Created by Daniel Locke and David Blandy
Foreword by Dr. Adam Rutherford
Full Colour – Hardback – 248 pages – £16.99
The Story: “Surreal sequences take us from Gutenberg’s printing press to Tim Berners-Lee’s World Wide Web, Grand Master Flash and more. Spanning millennia, this ambitious graphic novel explores humanity’s inherent ‘dreaming mind’ and its impact on our world.”
It is also the story of a little blue-skinned alien girl who wanders through the events of time…
The Review: I often ask a creator why they choose a particular subject or period to make a comic about. It doesn’t apply here, because Daniel Locke and David Blandy decided to make a comic about every time, both past present and future – and they’ve created a brick of a book. It is full of big ideas, the biggest in fact – and places us smack bang in the middle of those ideas as they formed.
Out of Nothing is intelligent and thoughtful – yet also colourfully fun and dreamlike.
“These humans are no longer just scurrying across the surface…. they are beginning to change it.”
Through the history of the Universe, and Planet Earth in particular, we see many events. We see the science of creation and we see that comparable and inseparable to this science is the art of nature and of man. Through art, we see the world around us and through the scientific developments of humankind, we see the investigation of physics and biology and chemistry and in the intricate evolutionary designs we see the patterns of artistic beauty.
This is a book that makes a whoosh as it pulls you down the time stream. From prehistoric fights with lions to drinking in a cafe in Paris to the sand clouds of Mars.
Out of Nothing makes use of time and space both in the narrative and in the style. Whole pages and sequences are allowed to develop in front of your eyes. We see the strands of DNA hang in the air, the lines of connectivity of the web, the clouds of a nuclear explosion and many, many more. In fact, I barely remember turning the pages as the scenes move along with intelligence combined with bright star fields telling us the history of the world and full colour comics.
Locke and Blandy use a guide, in their story, an otherworldly, blue-skinned female child. She can seemingly go anywhere, at any time. Each time jump is prefixed with her eyes opening to a scene. She finds herself in Mainz in 1450, in the workshop of Johannes Gutenberg, or watching Braque and Picasso discussing art in the Paris of 1907. Then, in one of my favourite sequences, in the 1970s, she’s in New York City dancing to a funk DJ when the ‘Get Down’ hits. Through this alien girl we get both perspective on events, complemented with a wry, winking humour to the tale.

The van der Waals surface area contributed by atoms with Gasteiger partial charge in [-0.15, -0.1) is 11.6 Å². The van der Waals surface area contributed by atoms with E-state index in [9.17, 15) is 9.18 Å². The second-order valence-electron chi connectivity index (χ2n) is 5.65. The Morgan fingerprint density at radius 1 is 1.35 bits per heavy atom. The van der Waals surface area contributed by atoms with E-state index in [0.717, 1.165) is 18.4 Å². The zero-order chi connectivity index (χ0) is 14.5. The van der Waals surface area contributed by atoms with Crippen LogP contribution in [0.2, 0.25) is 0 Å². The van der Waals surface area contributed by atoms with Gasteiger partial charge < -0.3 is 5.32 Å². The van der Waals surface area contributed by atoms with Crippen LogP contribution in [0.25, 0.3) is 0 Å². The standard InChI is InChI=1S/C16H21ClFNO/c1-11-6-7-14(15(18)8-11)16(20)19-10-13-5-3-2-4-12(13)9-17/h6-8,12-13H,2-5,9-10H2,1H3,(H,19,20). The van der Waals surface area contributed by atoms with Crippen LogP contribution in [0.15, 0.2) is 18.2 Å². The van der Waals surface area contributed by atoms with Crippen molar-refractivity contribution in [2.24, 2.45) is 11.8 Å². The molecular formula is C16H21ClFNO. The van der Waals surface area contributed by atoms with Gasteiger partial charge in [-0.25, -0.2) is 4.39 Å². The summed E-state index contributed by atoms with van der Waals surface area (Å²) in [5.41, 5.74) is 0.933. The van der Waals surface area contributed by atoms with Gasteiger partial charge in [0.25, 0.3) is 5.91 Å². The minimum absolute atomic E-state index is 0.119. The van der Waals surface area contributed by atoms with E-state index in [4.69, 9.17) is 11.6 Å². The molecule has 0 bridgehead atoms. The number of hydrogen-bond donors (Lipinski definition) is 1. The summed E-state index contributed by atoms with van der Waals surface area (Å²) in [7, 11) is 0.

“When two human minds really connect, something truly powerful happens…”
The art is simplistic when it needs to be and then shifts gears and pacing to present more complicated images. The faces of the characters have an indie animation style to their often goggle-eyed intensity – but you are never at a loss to know who is who. At moments we can laugh at the ridiculousness of the human condition and some panels are played for both gravitas and laughs all at once.
Don’t think this is an overly serious book. It has big issues at its heart, but delivered with a playfulness that makes you want to return to read a bit more.
On Page 153, there is something that happens that also raises a smile. History is given a little tiny nudge… I’ll leave you wanting to find out what that is.
This was the last book launch of the year from Nobrow and yet another triumph. Geis, Dalston Monsterzz and now, Out of Nothing.
Bloody hell! How much better can their catalogue get? A big thanks to Sam, Zoe and Emma for keeping me in the loop and letting me see some of the best comics out there.
Roll on 2018!
Out of Nothing: Meet the Creators
I got to go to the launch party for this book at ‘The Cube’ in Shoreditch earlier this week (many thanks to Zoe from NoBrow for inviting me) and got to spend some time with the two creators. They were both hugely excited about the book finally being released and spoke to me with grins on their faces about tackling such a big subject.
David Blandy and Daniel Locke have been friends and comics creators since meeting at University. We spoke about the process of creating something and also the process of observing its formation, standing back and looking at what you have done. It wasn’t lost on us all that being at a launch party is itself part of this chain of events.
They described their little blue-skinned guide as both a Muse to figures in history and also the aforementioned observer. She is the glue that holds their story together. She is also be great fun to write and draw.
When I was talking to these two guys, I could see the passion they had for their project. They both spoke about the artistic process and their particular take on it with a refreshing thoughtfulness. I’ll be looking for more from these guys from now on.
• Daniel Locke is an artist and graphic novelist based in Brighton. Much of his work has been informed and shaped by the discoveries of contemporary science. He’s online at www.daniellocke.com | Twitter | Instagram
• David Blandy is an artist who works with the image in the digital world; highlighting our relationship with popular culture and investigating what makes us who we are. He’s online at davidblandy.co.uk | Instagram
• Currently showing: David Blandy – The End of the World, Seventeen Gallery, London until 16th December, Wed-Sat 11.00 – 6.00pm | Web: www.seventeengallery.com/exhibitions/david-blandy-end-world
Many thanks for reading.
Antony Esmond is a comic reviewer and writer – his hips don’t lie.
Categories: downthetubes News